If the blue wizards know they definitely exist, and blue wizards famously have many ties to the greater scholarly community, then why is the learned world now convinced that they in fact don’t exist? This is itself the work of the blue wizards, motivated by the apparent shyness of the roadthing. The areas around their headquarters, the Azure Spire, haven’t been visited by a roadthing in a century, despite repeated attempts at the rituals. Current theory suggests that the roadthings were permanently scared away from the region because this is where the experiments to determine their true nature took place. Circumstantial evidence also suggests that rituals repeated too frequently in one place will temporarily reduce the effectiveness of further rituals, or render them ineffective entirely. The Council has reached consensus that the roadthings go to great lengths to be unobserved, and blue wizards should aid them in accordance with their principle of studious politeness. Any probing questions – and believe me, their scholar friends have probed mightily -on the matter are met with misdirection, denial, or (polite) refusal to discuss the subject. Normally, the tenet against lying would prevent this, but the blue wizards actually modified their covenant to include roadthing ritual practice as part of their exempt secret lore, the first such modification in over six centuries. This drastic action probably resulted from embarrassment, as the blue wizards are actually responsible for starting the general awareness of roadthings, since they were some of the most ardent and credible reporters on the principles and appearances of roadthings earlier on.


Cable of Ascension

Some geography: the tower Arxact is a massive tower sprouting from the ring’s equator that reaches all the way to the center of the ring (think Bank’s Orbital). It is a constant feature in the sky of all the ring’s inhabitants, and would probably be the brightest object in the sky were it not for its inky, non-reflective surface, which only appears when you get far enough from it. The tower’s base is the size of a small country, and inconveniently situated in the highest, metaphysically unmappable, man-eating-cat-filled plateaus of Bod. The tower has been around for as long as records have existed, and is assumed to have been made by whoever made the rest of the ring.

But enough of that – what you care about is that uncountable expeditions have tried to break into the tower and steal its treasures, and almost all of them failed horrifically or simply disappeared without a trace. The least fucked expeditions focused instead on the outside of the tower. First to go was the rare metals, filigreed into the lower surface, under the freely permeable dark layer. “Filigreed” probably gave you the wrong idea there – this is a tower with a surface area comparable to a continent, and the sensual, organic veins of pure metal ran as deep and wide as rivers along its surface. Most of the platinum, half the gold and silver, and all of the iridium on the ring were actually mined out of the otherwise invincible surface. Hell, most of it is still there, just too high up or otherwise inaccessible to reach.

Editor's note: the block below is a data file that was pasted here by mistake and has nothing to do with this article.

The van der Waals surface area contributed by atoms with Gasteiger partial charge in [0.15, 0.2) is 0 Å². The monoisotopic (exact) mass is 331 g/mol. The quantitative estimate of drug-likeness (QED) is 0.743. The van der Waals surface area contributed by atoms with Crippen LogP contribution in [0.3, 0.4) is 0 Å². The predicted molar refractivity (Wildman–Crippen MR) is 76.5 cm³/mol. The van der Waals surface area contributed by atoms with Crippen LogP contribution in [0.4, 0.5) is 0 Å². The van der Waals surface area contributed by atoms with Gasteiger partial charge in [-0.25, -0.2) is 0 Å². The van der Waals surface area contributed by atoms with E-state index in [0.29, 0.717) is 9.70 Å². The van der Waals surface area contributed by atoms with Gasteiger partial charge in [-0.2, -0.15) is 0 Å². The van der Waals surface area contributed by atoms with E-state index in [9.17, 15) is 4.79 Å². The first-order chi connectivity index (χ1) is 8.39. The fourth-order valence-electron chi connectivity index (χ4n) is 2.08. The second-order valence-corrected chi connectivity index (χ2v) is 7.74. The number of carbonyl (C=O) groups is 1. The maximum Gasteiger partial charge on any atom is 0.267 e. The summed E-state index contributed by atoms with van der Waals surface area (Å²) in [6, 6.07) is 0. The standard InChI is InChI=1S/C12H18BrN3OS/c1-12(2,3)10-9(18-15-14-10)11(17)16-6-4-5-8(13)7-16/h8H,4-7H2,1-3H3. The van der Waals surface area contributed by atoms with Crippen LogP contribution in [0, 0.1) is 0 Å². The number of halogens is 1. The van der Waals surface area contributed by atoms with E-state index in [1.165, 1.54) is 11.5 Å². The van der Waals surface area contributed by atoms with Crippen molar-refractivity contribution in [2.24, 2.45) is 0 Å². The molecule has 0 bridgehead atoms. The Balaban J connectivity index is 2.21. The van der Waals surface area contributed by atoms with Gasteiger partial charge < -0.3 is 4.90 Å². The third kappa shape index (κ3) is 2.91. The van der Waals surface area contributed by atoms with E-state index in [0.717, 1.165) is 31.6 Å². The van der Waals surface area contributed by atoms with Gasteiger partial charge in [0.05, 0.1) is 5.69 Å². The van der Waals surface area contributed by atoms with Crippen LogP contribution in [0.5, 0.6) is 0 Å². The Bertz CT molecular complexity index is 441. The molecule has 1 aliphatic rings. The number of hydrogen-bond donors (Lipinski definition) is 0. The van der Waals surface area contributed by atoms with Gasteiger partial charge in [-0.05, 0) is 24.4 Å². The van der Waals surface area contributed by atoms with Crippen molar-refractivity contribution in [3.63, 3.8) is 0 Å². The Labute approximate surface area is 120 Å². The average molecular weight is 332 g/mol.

But the big prize of the outside was a series of twined cables that reached from the surface to various points up the tower’s height. They are comprised of smaller black wires- how many none can say, because they fractally spiral around the length of the cable. Looking into the ends just shows pure, profound, awesome blackness. Beyond their looks these cables have a number of amazing properties. The first you’ll notice is that gravity’s direction is reversed along their length, though they are affected by gravity normally. If you attached one to a roof, you could fall up the cable and shatter your ankles on the roof, as long as you held on. This also works for inclines – a thirty degree incline up becomes a thirty degree incline down. Leaving the cable on its side just makes it a regular cable with near infinite tensile strength, though you can cut straight through it. Make sure you aren’t suspended on the thing when you do this, since it will plummet back to the ground and you with it

Their utility to adventurers are hopefully obvious, and they make repeated appearances as the panoply of heroes, chosen ones, and trickster gods in mythology the world over. The shortest of the original cables were still longer than most oceans, and most were snipped only part way up due to lack atmosphere. Dozens were collected this way, and most were lost before they reached the outer world, but scholars think that the various expeditions managed to deliver 127 leagues of cable to the outside world, where it went on to cause an unprecedented period of international anarchy. Overnight, previously unassailable fortresses, capitals, and mountain kingdoms became possible targets of conquest. The minds of every king, vassal, statesmen, and revolutionary began cogitating almost at once. New methods of siege warfare were invented, turning escalade from a fringe method to the main procedure of warfare. The ensuing political violence managed to plunge half the world into a dark age, and later created several empires. After a few more political reversals, most of the cables were lost, destroyed, or hidden.